400 Gb/s Ethernet: What Does It Mean for Storage?

By Henry Newman

The IEEE has released the 400 Gbit/sec (50 GB/sec) standard for Ethernet.  Once again the Ethernet interconnect bar has been raised higher than any other networking connection and is now a factor of 4x over what we have today.

Another way to think about this is that it is 10 Gb/sec over what we have today for PCIe bus bandwidth, with the PCIe 3.0 bus on Intel chips at 40 lane at 1 Gb/sec per lane. 400 Gb/sec Ethernet is targeted initially at switch interconnects, which should be no surprise because that is where the targets were for 10/40 and 100 Gbit/sec to start.

With 400 there is a new stake in the ground, which is even faster than what the FCIA has set for fibre channel performance.  Inter-switch connectivity at 50 Gb/sec is going to allow, for example, 128 high performance SSDs (400 MB/sec write performance) to replicate to other devices.  I still think no matter what anyone else says that in the future we’ll see local storage connectivity with something like SAS and then groups of storage connected via Ethernet.  

The reason is simple economics.  Ethernet development has more vendors, more chips are made and the market is far larger from your TV to routers in the cloud and it is not likely the volume will change that much. This is true even though a standard for gigabit Wi-Fi very recently came out  –  this is most likely not going be fast enough for most high speed applications either at home or the office as network connectivity gets faster.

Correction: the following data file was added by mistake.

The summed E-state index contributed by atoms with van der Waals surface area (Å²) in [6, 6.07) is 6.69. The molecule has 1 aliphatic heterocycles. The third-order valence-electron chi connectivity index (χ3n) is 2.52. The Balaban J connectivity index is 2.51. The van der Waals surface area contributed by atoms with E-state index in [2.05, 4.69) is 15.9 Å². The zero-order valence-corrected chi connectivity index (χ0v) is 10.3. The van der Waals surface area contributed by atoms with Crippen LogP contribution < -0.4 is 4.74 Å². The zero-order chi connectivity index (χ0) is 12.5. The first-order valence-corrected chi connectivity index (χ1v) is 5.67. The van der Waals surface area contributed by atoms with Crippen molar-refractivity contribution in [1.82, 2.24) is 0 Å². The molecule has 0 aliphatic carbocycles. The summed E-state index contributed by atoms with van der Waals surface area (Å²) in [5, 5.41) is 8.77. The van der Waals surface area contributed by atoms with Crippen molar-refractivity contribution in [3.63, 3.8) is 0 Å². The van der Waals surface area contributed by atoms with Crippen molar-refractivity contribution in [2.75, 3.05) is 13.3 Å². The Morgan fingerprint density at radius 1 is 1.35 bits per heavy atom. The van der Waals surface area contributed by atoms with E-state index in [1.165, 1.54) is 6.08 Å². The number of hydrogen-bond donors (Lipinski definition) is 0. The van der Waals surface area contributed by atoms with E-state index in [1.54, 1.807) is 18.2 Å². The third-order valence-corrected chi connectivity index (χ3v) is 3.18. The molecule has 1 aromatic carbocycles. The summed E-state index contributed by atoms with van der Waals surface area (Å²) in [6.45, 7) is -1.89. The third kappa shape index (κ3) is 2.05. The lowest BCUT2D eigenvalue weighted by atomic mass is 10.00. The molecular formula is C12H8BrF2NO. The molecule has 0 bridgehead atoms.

Right now I am stuck at 50 MB/sec download speed with my cable company. That’s the fastest home service I can buy for now.  I think over the next few years this is going to change and it already has in many major markets. This is going to drive Ethernet volumes and performance, and though I have not seen them on the market I suspect that 10 GbE Wi-Fi routers are on the horizon, maybe even in 2014.  I do not think that Ethernet dominance is going to change anytime soon.

Photo courtesy of Shutterstock.

This article was originally published on April 07, 2014